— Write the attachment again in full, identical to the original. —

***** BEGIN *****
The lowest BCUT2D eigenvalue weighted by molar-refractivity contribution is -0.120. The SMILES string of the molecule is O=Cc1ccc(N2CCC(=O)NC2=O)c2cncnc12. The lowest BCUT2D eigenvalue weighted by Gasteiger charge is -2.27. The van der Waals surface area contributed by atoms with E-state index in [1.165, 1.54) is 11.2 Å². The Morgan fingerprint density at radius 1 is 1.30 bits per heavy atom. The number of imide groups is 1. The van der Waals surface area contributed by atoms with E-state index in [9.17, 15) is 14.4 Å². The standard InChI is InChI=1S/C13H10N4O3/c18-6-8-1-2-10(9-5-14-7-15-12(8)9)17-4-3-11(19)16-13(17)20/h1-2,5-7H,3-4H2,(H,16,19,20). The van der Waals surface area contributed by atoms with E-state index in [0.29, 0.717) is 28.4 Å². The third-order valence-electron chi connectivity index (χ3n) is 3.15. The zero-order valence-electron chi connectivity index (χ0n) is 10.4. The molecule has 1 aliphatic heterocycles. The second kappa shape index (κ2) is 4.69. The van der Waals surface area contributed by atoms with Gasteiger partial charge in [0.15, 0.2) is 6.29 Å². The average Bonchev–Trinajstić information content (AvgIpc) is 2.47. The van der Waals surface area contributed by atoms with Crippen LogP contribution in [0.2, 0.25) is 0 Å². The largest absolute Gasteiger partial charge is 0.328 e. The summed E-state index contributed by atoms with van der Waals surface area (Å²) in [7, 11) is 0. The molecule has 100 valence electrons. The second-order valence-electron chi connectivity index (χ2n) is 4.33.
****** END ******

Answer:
The lowest BCUT2D eigenvalue weighted by molar-refractivity contribution is -0.120. The SMILES string of the molecule is O=Cc1ccc(N2CCC(=O)NC2=O)c2cncnc12. The lowest BCUT2D eigenvalue weighted by Gasteiger charge is -2.27. The van der Waals surface area contributed by atoms with E-state index in [1.165, 1.54) is 11.2 Å². The Morgan fingerprint density at radius 1 is 1.30 bits per heavy atom. The number of imide groups is 1. The van der Waals surface area contributed by atoms with E-state index in [9.17, 15) is 14.4 Å². The standard InChI is InChI=1S/C13H10N4O3/c18-6-8-1-2-10(9-5-14-7-15-12(8)9)17-4-3-11(19)16-13(17)20/h1-2,5-7H,3-4H2,(H,16,19,20). The van der Waals surface area contributed by atoms with E-state index in [0.29, 0.717) is 28.4 Å². The third-order valence-electron chi connectivity index (χ3n) is 3.15. The zero-order valence-electron chi connectivity index (χ0n) is 10.4. The molecule has 1 aliphatic heterocycles. The second kappa shape index (κ2) is 4.69. The van der Waals surface area contributed by atoms with Gasteiger partial charge in [0.15, 0.2) is 6.29 Å². The average Bonchev–Trinajstić information content (AvgIpc) is 2.47. The van der Waals surface area contributed by atoms with Crippen LogP contribution in [0.2, 0.25) is 0 Å². The largest absolute Gasteiger partial charge is 0.328 e. The summed E-state index contributed by atoms with van der Waals surface area (Å²) in [7, 11) is 0. The molecule has 100 valence electrons. The second-order valence-electron chi connectivity index (χ2n) is 4.33.